Alessandro Manzoni, Die Verlobten (The Betrothed)
Published by Manesse, Bibliothek der Weltliteratur, 1950
Some books are chosen to be read in schools. In Germany this doubtful honor has been bestowed on Goethe’s “Faust”, in Italy to “The Betrothed” written by Alessandro Manzoni (1785-1873). The writer and scientist Umberto Eco once commented: “I love this novel because I was lucky enough to read it before my teachers forced me to.” So anyone who does not have to overcome a school trauma can, or rather must, get this wonderful book without worrying!
The plot isn’t difficult to understand: Two young people, Renzo and Lucia, are betrothed to each other. They live in Northern Italy in the 1620s. The local nobleman Don Rodrigo finds Lucia so charming that he chases her; she flees to a monastery whereas Renzo leaves Lake Como and ends up in Milan. After lengthy trials and tribulations, the couple is united again and marries. So there is even a first-class happy ending.
Manzoni is a master in breathing life into this seemingly simple plot and staging it through descriptions that would make good film-script material. If you read the first paragraphs it feels as if you watch a camera pan: descending from the sky down to Lake Como, from the bridge down to the village, arriving at the priest of this village, looking over his shoulder as he takes his evening stroll and seeing Don Abbondio kicking pebbles towards walls…
Stylistically brilliant, Manzoni makes excursions in history when, for instance, he gives a meticulous account of the plague. His portrayal of the Milan bread riot, which had resulted from another increase of the bread price and in which young Renzo gets entangled, is equally well-wrought and quite refined.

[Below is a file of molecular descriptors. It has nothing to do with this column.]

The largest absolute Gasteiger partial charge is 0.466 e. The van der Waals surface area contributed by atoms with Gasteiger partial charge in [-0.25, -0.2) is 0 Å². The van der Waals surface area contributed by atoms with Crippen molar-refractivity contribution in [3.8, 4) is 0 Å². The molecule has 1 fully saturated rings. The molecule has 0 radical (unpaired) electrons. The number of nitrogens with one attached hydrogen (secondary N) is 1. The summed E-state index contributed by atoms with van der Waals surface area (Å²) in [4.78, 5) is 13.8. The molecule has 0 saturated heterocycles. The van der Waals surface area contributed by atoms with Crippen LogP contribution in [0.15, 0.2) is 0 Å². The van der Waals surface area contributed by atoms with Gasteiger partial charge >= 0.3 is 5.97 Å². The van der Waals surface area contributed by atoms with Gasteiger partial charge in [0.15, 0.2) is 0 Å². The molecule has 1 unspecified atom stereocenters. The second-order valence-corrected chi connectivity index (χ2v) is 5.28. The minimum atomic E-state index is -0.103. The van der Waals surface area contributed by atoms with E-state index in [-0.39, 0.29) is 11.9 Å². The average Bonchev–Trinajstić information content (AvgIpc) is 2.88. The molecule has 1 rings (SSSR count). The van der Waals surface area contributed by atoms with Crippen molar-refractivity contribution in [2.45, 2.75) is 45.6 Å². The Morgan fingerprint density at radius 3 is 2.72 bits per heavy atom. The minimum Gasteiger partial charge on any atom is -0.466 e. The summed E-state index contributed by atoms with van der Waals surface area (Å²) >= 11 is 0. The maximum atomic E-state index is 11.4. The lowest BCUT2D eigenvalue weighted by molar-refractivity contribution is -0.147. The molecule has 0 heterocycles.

Contrary to what was in demand at the time, it’s not a romantic medieval novel which Manzoni provides here, but a relentless moral painting of the time when the Italians had been “enslaved” by the Spaniards. A passionate advocate of an Italian national state, Manzoni considered “The Betrothed” his contribution to this fight. He wanted to write for the people. It was vital that the people understood him. But how? One spoke dialect – or French. The Italian that Dante and Boccaccio had derived from the Florentine dialect was a language only used for literature but not universally. Manzoni tried it all the same. He erased the remaining “Lombard elements” in the first edition of his work and finally published “The Betrothed” in a three-volume and purely High Italian version in 1840-1842. A huge success! No other literary work of the 19th century could compete with this novel in Italy. Even Goethe was so enthralled that his recommendation resulted in as many as two German translations.
Much to Manzoni’s chagrin, his time didn’t know of a thing called copyright yet, and so the author could only sit and watch how others made a big haul with their pirate copies. Manzoni remarked: “As for the first edition, I have reason to assume that forty editions have been produced, one of these by me, with 1000 copies; the others may well have amounted to 59,000. In sum, I have received only one-sixtieth of the revenues.” He decided to illustrate a new edition with lavish engravings. As a matter of fact, no one copied him this time – the printing costs were so exorbitant that Manzoni didn’t make a lot of profit in the end. And yet, devoted Catholic as he was, he might have found solace in the moral his main characters drew from what they had gone through: bad luck and difficulties come and go, but “faith in God sweetens them and makes them useful for a better life”.
Translated by Annika Backe